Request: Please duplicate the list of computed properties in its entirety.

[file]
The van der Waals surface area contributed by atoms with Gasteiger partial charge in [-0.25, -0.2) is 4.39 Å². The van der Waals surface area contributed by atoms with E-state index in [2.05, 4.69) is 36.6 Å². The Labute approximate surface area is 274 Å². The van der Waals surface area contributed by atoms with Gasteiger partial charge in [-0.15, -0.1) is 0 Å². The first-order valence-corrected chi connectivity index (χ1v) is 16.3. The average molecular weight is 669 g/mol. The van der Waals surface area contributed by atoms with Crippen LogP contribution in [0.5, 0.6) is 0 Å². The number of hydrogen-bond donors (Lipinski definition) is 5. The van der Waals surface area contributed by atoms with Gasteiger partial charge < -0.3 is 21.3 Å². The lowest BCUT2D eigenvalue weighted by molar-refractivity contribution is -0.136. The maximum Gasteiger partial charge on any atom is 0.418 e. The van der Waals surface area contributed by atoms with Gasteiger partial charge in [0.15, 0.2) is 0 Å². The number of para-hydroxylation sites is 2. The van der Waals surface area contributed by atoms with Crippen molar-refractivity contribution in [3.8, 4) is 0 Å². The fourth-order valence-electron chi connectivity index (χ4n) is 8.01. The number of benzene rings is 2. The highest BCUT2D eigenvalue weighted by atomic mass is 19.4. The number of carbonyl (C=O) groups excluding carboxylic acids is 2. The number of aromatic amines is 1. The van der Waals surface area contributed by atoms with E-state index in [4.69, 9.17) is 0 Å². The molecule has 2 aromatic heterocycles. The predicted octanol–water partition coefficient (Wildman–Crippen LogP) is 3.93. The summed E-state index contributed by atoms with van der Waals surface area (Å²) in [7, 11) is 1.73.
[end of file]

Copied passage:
The van der Waals surface area contributed by atoms with Gasteiger partial charge in [-0.25, -0.2) is 4.39 Å². The van der Waals surface area contributed by atoms with E-state index in [2.05, 4.69) is 36.6 Å². The Labute approximate surface area is 274 Å². The van der Waals surface area contributed by atoms with Gasteiger partial charge in [-0.15, -0.1) is 0 Å². The first-order valence-corrected chi connectivity index (χ1v) is 16.3. The average molecular weight is 669 g/mol. The van der Waals surface area contributed by atoms with Crippen LogP contribution in [0.5, 0.6) is 0 Å². The number of hydrogen-bond donors (Lipinski definition) is 5. The van der Waals surface area contributed by atoms with Gasteiger partial charge < -0.3 is 21.3 Å². The lowest BCUT2D eigenvalue weighted by molar-refractivity contribution is -0.136. The maximum Gasteiger partial charge on any atom is 0.418 e. The van der Waals surface area contributed by atoms with Gasteiger partial charge in [0.15, 0.2) is 0 Å². The number of para-hydroxylation sites is 2. The van der Waals surface area contributed by atoms with Crippen molar-refractivity contribution in [3.8, 4) is 0 Å². The fourth-order valence-electron chi connectivity index (χ4n) is 8.01. The number of benzene rings is 2. The highest BCUT2D eigenvalue weighted by atomic mass is 19.4. The number of carbonyl (C=O) groups excluding carboxylic acids is 2. The number of aromatic amines is 1. The van der Waals surface area contributed by atoms with E-state index in [4.69, 9.17) is 0 Å². The molecule has 2 aromatic heterocycles. The predicted octanol–water partition coefficient (Wildman–Crippen LogP) is 3.93. The summed E-state index contributed by atoms with van der Waals surface area (Å²) in [7, 11) is 1.73.